McCoy: Reds take advantage of shaky Dodger pitching in 9-6 win

The Cincinnati Reds wore their black City Connect pajamas-like uniforms in Great American Ball Park Friday night, so perhaps the Los Angeles Dodgers didn’t recognize them.

The Dodgers pitched as if they thought the 2024 Cincinnati Reds, a team with one of the lowest team batting averages in MLB, were the 1976 Reds.

They walked nine and hit two batters that helped the Reds pile up a pile of runs in a 9-6 victory. The Dodgers outhit the Reds, 11-6.

Planted within the free bases were three Reds home runs, including a grand slam home run by Jonathan India that broke a 5-5 tie.

In the first and fifth innings, the Reds scored nine runs on three hits.

LA starter James Paxton entered the game 5-and-0 and hadn’t walked a batter in his previous two starts. But he walked Stuart Fairchild and Jeimer Candelario in the first.

Spencer Steer provided the only hit of the inning, reversing Paxton’s 3-and-1 fastball into the left field seats for a 3-0 lead.

Those three runs in one inning were more than Reds starter Graham Ashcraft was used to getting. They had provided him 2.5 runs a game for his starts.

Ashcraft wasn’t used to the prosperity. He gave up four runs in the top of the second to give the Dodgers a 4-3 lead.

Two runs scored on Chris Taylor’s double when Taylor was 6 for 62 with 30 strikeouts and all six hits were singles.

Ashcraft also gave up a solo home run to Will Smith in the fifth for a 5-3 lead.

Then came a bizarre fifth inning for the Reds ... six runs on two hits.

Stuart Fairchild started it with a home run. With two outs, Paxton walked Steer on four pitches.

LA manager Dave Roberts opted to bring in Yohan Ramirez, signed a week ago after the New York Mets released him.

And he showed why the Mets jettisoned him. He threw 13 pitches, only one for a strike.

On a 3-and-0 pitch, he hit Tyler Stephenson. He walked Santiago Espinal on a 3-and-1 pitch. He hit Nick Martini on a 3-and-0 pitch, forcing in a run that tied it, 5-5.

That was it for Ramirez, replaced by left-hander Alex Vesia to face Jonathan India. Earlier in the game, India doubled, his first extra base hit in 46 at bats. Against Vesia, he went to 3-and-0 and then 3-and-2 and then explosion, a crushed grand slam home run into the left-field seats. It was the third grand slam of his career and it gave the Reds a 9-5 lead and the game.

“We really needed the win,” said India during a post-game interview with Bally Sports Ohio. “We’ve really been struggling as a team and I’ve been struggling personally.

“It’s gonna turn, I feel it,” he added. “We’re just grinding and we haven’t turned our backs yet. We’re going to give 100 percent every game. We don’t care what our record is (21-30), we’re going to keep playing hard. This game is very hard and I think it’s the hardest game in the world.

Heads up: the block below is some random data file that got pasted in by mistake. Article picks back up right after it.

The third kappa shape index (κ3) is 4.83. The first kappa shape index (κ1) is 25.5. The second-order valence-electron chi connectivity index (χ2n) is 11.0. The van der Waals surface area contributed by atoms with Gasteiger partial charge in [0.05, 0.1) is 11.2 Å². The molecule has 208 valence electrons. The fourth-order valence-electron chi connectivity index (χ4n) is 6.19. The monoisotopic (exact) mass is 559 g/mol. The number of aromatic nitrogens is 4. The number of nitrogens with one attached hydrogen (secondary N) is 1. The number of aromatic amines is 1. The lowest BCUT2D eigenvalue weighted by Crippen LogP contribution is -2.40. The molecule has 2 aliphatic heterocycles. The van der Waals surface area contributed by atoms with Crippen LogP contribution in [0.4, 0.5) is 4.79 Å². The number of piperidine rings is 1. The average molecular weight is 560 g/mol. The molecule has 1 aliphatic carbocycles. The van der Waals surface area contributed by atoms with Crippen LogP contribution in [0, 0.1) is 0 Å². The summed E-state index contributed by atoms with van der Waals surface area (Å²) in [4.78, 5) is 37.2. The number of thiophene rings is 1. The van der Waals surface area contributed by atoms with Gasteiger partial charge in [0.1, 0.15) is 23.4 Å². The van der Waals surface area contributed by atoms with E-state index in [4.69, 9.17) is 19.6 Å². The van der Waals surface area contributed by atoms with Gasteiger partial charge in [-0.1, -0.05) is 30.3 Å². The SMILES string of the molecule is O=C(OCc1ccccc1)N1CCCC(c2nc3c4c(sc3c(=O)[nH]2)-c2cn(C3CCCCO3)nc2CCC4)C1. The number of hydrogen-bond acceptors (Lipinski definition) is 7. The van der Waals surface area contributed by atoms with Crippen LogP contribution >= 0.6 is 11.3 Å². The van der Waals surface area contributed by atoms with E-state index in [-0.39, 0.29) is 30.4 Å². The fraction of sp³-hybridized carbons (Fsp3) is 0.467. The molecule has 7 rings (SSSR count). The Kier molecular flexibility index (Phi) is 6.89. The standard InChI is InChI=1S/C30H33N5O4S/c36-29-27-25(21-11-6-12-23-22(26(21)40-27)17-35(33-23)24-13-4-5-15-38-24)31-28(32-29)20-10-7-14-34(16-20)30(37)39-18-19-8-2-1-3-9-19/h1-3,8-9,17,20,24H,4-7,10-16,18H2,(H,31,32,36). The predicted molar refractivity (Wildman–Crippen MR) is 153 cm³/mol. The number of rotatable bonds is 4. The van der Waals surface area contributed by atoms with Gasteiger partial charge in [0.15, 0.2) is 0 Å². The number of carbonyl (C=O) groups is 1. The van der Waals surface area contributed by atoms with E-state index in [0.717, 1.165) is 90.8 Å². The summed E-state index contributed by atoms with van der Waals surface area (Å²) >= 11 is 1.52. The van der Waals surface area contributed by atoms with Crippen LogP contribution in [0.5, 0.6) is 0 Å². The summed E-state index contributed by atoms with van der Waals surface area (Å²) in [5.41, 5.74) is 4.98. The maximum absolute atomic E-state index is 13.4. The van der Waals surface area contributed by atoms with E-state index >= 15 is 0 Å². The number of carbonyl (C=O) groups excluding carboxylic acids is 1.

“All you do is get your work in, make sure you prepare the right way and stick to your process. Then everything will take care of itself, no matter how bad it is or how good it is.”

After the Reds grabbed the 9-5 lead, Fairchild did his defensive thing in center field, an area he has turned into a no-fly zone.

In the sixth inning, he chased down a line drive hit by Mookie Betts, leaping against the wall to snag a ball that would have hit the top of the wall for a double. With that hit, Betts would have gone 4 for 4.

Fairchild one-upped himself in the seventh. Freddie Freeman led off the inning with a single. Will Smith, whose homer in the fifth gave the Dodgers a 5-3 lead, drove one to deep center. Fairchild fled to the wall, crashed against it as his glove reached over the wall and brought the ball back, preventing a two-run home run.

This was after Fairchild, batting leadoff, walked to open the first and scored. Then he homered on a full count in the fifth, banging the ball off the left field foul pole. And he walked on a full count in the sixth.

“I’ve had some awesome opportunities this year (to make highlight catches), y’know,” said Fairchild. “I’ve improved as an outfielder and I continue to get better.”

When asked which catch was better, he didn’t say what Hall of Fame outfielder Willie Mays said when asked that same question, “I don’t rate ‘em, I just catch ‘em.” Fairchild, a stand-in in center field for injured T.J. Friedl, catches ‘em all, too, and said, “I think the second one was better. A runner on base, a tougher catch, I had to run a little bit farther and it would have been a homer.”

About the big win, Fairchild said, “It was huge. Obviously, a really good team that we’re playing. It was awesome to see what we’re capable of doing. We just need to keep it going.”

A capacity house of 40,074 stuffed GABP, most of them coming to see Cincinnati’s Elly De La Cruz and LA’s Shohei Ohtani. Amazingly, in a game that produced 15 runs, five homers and 17 hits, neither De La Cruz nor Ohtani factored into anything. De La Cruz was 0 for 3 with a walk and strikeout with two men on. Ohtani was 0 for 4 and stranded four runners.

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